SALT LAKE CITY -- Salt Lake City is one of five places in the United States offering the acclaimed bioEYES program, and teachers are using zebrafish to educate students about the human body.
“We’ve been learning zebrafish and how they hatch, and how they become eggs from embryos to adult fish,” said 5th-grade student Bryan Ramirez.
Bryan said he's always loved science, but he's a lot more interested when he can see it unfold first hand.
bioEYES was created in Philadelphia back in 2002 to get students excited about science and interested in careers in science-related careers. They brought the program to a fifth grade classroom at Meadowlark Elementary School.
“We’re trying to get them hands-on experiences, where they can envision themselves as scientists, rather than them just opening up their notebooks to page 20,” said Dr. Judith Neugebauer, who works with the bioEYES program in Utah.
This time, the focus was on zebrafish—which are known to have similar hearts as humans.
“Zebrafish is an excellent system for this because we can take it into the classroom on Monday, the kids get to set up a zebrafish cross, and then on Tuesday they collect the embryos and they watch those embryos develop through the course of the week,” Neugebauer said.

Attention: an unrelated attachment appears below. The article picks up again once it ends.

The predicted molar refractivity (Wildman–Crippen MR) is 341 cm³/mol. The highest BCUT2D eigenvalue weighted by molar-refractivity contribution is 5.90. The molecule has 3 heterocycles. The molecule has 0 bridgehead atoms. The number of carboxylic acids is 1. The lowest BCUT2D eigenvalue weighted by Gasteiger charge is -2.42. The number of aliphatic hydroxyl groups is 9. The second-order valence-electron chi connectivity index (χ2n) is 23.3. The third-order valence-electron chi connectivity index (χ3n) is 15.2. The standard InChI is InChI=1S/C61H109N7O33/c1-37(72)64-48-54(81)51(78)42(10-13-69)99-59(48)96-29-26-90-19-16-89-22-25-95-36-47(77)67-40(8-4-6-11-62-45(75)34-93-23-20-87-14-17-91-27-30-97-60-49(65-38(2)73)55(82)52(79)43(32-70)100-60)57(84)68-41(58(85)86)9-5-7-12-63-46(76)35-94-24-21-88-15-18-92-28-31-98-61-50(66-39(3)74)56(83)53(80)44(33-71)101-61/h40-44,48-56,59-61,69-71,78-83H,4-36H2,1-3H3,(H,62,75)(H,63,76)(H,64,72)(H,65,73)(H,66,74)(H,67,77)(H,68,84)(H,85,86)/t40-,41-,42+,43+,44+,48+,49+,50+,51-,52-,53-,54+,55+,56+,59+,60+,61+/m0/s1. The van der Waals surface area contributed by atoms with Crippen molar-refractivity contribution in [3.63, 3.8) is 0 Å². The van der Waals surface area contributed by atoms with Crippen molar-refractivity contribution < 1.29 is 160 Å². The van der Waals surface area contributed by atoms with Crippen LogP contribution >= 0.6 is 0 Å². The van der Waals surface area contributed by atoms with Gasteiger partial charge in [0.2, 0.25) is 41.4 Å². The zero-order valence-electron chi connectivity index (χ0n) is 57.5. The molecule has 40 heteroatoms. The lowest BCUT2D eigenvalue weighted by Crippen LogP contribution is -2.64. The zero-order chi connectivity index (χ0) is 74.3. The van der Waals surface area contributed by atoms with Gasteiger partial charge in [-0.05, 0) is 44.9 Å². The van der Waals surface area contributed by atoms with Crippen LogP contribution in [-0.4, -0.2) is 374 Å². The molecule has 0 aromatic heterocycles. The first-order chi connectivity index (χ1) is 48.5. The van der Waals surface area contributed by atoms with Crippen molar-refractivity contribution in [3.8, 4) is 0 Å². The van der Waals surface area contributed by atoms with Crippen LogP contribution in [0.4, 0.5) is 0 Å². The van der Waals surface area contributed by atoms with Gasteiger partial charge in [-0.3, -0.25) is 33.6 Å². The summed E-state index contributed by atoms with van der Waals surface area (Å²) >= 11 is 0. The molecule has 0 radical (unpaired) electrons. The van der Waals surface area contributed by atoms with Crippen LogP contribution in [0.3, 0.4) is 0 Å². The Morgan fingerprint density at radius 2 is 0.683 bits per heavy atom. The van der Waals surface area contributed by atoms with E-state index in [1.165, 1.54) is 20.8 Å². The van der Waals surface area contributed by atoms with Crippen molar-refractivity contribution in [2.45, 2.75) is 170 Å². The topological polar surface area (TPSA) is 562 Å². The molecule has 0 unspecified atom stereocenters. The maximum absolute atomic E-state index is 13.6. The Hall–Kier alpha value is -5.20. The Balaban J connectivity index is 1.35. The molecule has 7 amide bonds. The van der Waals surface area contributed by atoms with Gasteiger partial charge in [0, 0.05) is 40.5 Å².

The students watched the fish from when they were a one-cell embryo, all the way to the part where the heart starts to beat.
“The zebrafish, when they’re babies, you can see through them in a microscope, and you can see the blood pumping,” Bryan said.
Teachers say watching the kids get excited about science is the best part of their job.
“The best thing for me would be for every single one of those kids to become scientists, and I think that they all can,” Neugebauer said.
To learn more about the bioEYES program and where it's offered in Salt Lake City, click here.